Executive coaches talk business


By Dale Williams

Executive coaching involves a coach who has both training in coaching as well as
a background in business, working together on issues of common interest brought to
the relationship by an executive who is being coached.

Executive coaches provide valuable feedback and perspective for their clients by
offering an objective and outside view of the executive?s life.

The content of the coaching is usually at the intersection of business strategy
and personal development. Coaches do not typically give advice and a session
generally involves open and insightful questioning by the coach, and exploration and
reflection on the part of the executive.

There are four major trends that have resulted in executive coaching coming to
the fore:

? In recent years it has become more accepted that people are the one aspect
of business which is often overlooked and is in fact one of the most crucial
differentiators between success and failure. While there are examples of companies
that treat their people badly and still do well, they are in the minority and most
companies today accept that there is a link between the development of their people
and the prospects of the company.

? In addition we live in a world that is increasingly connected through
communication while also having people who are more and more disconnected on a
human level. Despite being able to send a text anywhere in the world in a few
seconds - we hardly know the people who live in our streets. Executive coaching
provides a hybrid business and personal relationship which is meaningful, relevant and
valuable. It stands as an oasis in the desert of superficial business relationships
which exist.

? While psychology also offers a very personalized development path for
individuals, it's accessibility is problematic for business people and its focus is purely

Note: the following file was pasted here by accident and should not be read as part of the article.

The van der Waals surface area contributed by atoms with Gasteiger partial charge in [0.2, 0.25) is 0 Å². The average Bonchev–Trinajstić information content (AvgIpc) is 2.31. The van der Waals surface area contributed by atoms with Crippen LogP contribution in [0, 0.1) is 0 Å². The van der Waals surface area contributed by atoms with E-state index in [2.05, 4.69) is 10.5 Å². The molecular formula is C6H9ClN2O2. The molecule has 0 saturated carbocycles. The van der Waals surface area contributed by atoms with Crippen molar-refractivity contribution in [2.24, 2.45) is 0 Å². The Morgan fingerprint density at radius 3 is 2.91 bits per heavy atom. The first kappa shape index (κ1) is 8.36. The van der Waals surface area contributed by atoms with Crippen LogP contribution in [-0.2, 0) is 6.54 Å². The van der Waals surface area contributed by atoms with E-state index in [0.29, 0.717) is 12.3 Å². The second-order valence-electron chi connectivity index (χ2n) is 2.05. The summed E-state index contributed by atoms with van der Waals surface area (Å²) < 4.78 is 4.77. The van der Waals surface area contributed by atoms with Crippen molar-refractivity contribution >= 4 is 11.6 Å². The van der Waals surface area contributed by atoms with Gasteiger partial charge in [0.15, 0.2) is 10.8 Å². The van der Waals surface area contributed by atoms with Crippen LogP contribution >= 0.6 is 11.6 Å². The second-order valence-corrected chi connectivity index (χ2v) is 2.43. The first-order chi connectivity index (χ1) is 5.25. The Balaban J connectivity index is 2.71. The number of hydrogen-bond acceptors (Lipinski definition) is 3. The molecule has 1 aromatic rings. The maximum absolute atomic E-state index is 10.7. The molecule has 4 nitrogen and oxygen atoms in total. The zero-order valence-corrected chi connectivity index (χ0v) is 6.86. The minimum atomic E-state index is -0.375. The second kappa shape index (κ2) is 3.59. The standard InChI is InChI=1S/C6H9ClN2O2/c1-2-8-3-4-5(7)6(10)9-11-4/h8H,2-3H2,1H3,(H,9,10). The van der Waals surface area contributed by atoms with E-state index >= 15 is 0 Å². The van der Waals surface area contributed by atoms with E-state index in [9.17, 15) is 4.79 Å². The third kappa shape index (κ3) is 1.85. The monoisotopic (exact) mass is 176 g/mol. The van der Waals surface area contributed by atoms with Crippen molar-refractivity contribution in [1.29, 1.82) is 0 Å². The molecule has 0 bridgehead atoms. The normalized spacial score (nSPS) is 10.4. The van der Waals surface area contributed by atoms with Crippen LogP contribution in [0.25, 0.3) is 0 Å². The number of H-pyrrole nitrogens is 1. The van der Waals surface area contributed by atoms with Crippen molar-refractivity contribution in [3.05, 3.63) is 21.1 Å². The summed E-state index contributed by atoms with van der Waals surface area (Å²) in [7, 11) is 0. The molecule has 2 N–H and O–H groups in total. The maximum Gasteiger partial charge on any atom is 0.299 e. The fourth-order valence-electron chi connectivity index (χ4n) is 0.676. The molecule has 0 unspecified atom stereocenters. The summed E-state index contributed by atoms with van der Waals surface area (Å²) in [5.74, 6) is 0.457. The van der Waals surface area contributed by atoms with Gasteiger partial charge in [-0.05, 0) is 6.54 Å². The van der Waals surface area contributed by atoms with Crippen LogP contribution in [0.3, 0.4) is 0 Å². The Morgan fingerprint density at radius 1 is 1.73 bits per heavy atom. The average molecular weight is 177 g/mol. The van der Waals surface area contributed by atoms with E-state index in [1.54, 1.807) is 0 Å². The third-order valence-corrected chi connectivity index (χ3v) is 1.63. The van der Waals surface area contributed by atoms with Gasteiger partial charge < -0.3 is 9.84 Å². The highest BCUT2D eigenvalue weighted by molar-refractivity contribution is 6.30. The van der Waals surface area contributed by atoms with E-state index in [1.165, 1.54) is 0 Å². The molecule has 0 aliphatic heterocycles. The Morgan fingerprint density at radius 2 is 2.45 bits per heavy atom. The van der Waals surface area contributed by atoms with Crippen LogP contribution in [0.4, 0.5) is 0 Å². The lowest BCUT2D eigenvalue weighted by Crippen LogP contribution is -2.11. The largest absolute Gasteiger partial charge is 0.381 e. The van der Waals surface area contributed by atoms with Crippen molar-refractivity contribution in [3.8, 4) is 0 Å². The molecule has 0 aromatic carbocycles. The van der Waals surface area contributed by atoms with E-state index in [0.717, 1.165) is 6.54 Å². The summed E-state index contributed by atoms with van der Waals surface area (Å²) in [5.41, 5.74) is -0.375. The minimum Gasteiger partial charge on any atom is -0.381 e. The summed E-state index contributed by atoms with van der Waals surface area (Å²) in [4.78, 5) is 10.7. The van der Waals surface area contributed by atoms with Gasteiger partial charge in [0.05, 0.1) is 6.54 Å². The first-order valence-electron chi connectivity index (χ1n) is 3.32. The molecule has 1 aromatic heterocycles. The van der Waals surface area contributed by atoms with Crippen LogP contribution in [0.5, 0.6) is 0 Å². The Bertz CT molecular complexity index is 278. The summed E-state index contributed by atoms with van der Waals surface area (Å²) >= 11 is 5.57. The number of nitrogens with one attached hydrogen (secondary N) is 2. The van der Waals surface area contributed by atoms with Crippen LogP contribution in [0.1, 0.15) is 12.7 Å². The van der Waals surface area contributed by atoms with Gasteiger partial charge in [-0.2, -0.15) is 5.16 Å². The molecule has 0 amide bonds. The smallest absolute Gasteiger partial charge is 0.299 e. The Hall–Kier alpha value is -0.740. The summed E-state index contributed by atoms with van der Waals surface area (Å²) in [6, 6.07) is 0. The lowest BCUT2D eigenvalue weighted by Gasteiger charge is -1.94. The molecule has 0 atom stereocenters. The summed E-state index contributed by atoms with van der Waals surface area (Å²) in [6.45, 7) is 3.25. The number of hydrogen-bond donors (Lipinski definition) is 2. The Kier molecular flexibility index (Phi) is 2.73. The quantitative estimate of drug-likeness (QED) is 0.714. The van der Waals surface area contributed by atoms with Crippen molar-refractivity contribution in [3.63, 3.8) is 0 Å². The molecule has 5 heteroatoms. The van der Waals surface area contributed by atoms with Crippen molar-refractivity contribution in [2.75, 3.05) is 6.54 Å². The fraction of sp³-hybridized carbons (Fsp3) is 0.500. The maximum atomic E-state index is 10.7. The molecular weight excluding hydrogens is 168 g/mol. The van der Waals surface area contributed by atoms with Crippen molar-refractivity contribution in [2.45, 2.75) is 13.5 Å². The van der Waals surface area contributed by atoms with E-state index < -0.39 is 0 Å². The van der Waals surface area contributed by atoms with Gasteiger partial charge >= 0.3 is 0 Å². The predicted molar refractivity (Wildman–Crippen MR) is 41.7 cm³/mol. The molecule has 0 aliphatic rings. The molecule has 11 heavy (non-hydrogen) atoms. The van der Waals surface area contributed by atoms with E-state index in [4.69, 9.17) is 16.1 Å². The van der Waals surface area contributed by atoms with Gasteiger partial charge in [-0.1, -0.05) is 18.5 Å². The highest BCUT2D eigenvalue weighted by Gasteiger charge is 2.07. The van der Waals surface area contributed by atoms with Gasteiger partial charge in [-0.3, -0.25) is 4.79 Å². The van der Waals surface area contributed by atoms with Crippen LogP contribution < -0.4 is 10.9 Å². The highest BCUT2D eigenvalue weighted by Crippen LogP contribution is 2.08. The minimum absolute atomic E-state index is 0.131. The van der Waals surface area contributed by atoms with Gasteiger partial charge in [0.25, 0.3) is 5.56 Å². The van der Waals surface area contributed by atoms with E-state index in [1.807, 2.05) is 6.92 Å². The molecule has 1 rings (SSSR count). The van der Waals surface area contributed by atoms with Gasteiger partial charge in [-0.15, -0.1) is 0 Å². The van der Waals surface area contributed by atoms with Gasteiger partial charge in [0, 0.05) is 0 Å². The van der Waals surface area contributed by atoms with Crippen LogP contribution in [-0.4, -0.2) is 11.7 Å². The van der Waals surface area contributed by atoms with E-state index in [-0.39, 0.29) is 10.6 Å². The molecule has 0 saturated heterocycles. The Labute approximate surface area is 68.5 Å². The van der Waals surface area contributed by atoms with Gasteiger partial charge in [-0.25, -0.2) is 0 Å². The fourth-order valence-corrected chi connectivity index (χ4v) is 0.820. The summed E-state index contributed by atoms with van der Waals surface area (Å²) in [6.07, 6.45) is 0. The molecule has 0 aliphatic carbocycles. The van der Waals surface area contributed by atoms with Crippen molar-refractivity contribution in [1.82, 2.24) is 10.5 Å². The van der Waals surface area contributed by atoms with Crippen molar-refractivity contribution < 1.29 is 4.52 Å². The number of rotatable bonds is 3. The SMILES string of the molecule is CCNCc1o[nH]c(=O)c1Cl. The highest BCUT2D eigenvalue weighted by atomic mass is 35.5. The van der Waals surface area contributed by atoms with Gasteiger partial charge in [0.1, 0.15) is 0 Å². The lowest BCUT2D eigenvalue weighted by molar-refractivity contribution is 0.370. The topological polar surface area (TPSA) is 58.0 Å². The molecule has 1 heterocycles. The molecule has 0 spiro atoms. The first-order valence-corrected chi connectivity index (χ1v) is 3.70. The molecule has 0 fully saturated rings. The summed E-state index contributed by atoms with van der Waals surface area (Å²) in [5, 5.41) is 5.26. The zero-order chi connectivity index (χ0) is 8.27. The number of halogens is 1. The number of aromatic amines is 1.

on the individual without taking the business into account. While not as
psychological in nature, executive coaching provides a similar opportunity for
development and it exists within the business context which makes it much more

? Coaching offers a personalized one-on-one development opportunity which is a
rare gift for the busy executives. The recently released international Shepra
Coaching survey, as a result of its 2012 findings says "More than nine in ten
professionals see the value of coaching as "high? or "very high?. It is also about
credibility. Over eighty percent see the credibility of coaching as "high? or "very high?."

The success of the coaching is mostly dependent on the quality of the relationship
between the executive coach and the executive. While the relationship is primarily
between the coach and client, the relationship always takes place in the business
context and is influenced by the business system. Part of the coach?s role is to work
with and within this business system to achieve results not only for the individual but
also for the business.

The benefits of coaching for the individual being coached:

? fresh perspective and development of new ideas and innovations
? a sounding board for ideas
? an opportunity to explore new ways of behaving
? a trusted confidant with whom sensitive matters can be discussed without
? getting objective feedback
? a partner to work with on personal development

The benefits of coaching for the company:

? provides development opportunities for people
? offers something the company cannot, which is an outsiders perspective on
areas which have a major influence on the company such as strategy and

Many companies invest in executive coaching for people who have leadership
potential but who are not yet bosses themselves.

Training requirements for coaches have not yet been legislated; however
coaches should have suitable training and relevant experience and background to
work credibly with companies. In many cases common sense applies, as we wouldn't
hire someone to work on our car who has never worked on a car before - likewise we
shouldn't hire coaches who don't have relevant experience and training to be able to
offer something valuable to a company or individual.

Dale's business experience ranges from executive level at Standard
Chartered Bank (he headed up their retail business in South Africa) to an
internet start-up business with two phone books, a computer and an empty
office in the 1990's. His partners and he successfully sold this business to a
JSE listed company.

Contact Dale via